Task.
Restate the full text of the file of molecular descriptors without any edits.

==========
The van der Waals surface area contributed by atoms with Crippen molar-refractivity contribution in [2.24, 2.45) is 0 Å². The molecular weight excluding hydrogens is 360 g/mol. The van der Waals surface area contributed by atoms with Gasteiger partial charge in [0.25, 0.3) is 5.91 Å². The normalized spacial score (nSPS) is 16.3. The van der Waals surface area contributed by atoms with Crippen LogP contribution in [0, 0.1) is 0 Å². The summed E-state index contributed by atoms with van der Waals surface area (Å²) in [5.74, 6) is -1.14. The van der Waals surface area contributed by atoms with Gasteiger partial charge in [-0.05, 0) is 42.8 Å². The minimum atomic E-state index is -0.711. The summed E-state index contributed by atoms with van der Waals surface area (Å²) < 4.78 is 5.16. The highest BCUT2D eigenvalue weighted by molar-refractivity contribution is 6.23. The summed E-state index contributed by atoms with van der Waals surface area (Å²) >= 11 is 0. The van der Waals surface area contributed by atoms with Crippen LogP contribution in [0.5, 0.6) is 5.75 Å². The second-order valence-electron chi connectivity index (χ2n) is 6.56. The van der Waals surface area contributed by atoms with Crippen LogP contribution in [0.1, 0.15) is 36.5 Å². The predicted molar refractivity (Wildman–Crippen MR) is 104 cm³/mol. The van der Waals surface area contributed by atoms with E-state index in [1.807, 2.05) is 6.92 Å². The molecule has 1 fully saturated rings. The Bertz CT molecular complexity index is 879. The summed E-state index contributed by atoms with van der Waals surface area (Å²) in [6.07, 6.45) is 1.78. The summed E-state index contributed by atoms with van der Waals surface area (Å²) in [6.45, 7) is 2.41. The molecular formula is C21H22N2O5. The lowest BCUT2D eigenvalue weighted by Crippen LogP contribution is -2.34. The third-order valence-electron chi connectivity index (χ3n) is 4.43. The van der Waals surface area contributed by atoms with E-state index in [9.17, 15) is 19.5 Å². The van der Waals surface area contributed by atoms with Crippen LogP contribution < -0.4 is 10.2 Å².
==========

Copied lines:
The van der Waals surface area contributed by atoms with Crippen molar-refractivity contribution in [2.24, 2.45) is 0 Å². The molecular weight excluding hydrogens is 360 g/mol. The van der Waals surface area contributed by atoms with Gasteiger partial charge in [0.25, 0.3) is 5.91 Å². The normalized spacial score (nSPS) is 16.3. The van der Waals surface area contributed by atoms with Crippen LogP contribution in [0, 0.1) is 0 Å². The summed E-state index contributed by atoms with van der Waals surface area (Å²) in [5.74, 6) is -1.14. The van der Waals surface area contributed by atoms with Gasteiger partial charge in [-0.05, 0) is 42.8 Å². The minimum atomic E-state index is -0.711. The summed E-state index contributed by atoms with van der Waals surface area (Å²) < 4.78 is 5.16. The highest BCUT2D eigenvalue weighted by molar-refractivity contribution is 6.23. The summed E-state index contributed by atoms with van der Waals surface area (Å²) >= 11 is 0. The van der Waals surface area contributed by atoms with Crippen LogP contribution in [0.5, 0.6) is 5.75 Å². The second-order valence-electron chi connectivity index (χ2n) is 6.56. The van der Waals surface area contributed by atoms with Crippen LogP contribution in [0.1, 0.15) is 36.5 Å². The predicted molar refractivity (Wildman–Crippen MR) is 104 cm³/mol. The van der Waals surface area contributed by atoms with E-state index in [1.807, 2.05) is 6.92 Å². The molecule has 1 fully saturated rings. The Bertz CT molecular complexity index is 879. The summed E-state index contributed by atoms with van der Waals surface area (Å²) in [6.07, 6.45) is 1.78. The summed E-state index contributed by atoms with van der Waals surface area (Å²) in [6.45, 7) is 2.41. The molecular formula is C21H22N2O5. The lowest BCUT2D eigenvalue weighted by Crippen LogP contribution is -2.34. The third-order valence-electron chi connectivity index (χ3n) is 4.43. The van der Waals surface area contributed by atoms with E-state index in [9.17, 15) is 19.5 Å². The van der Waals surface area contributed by atoms with Crippen LogP contribution < -0.4 is 10.2 Å².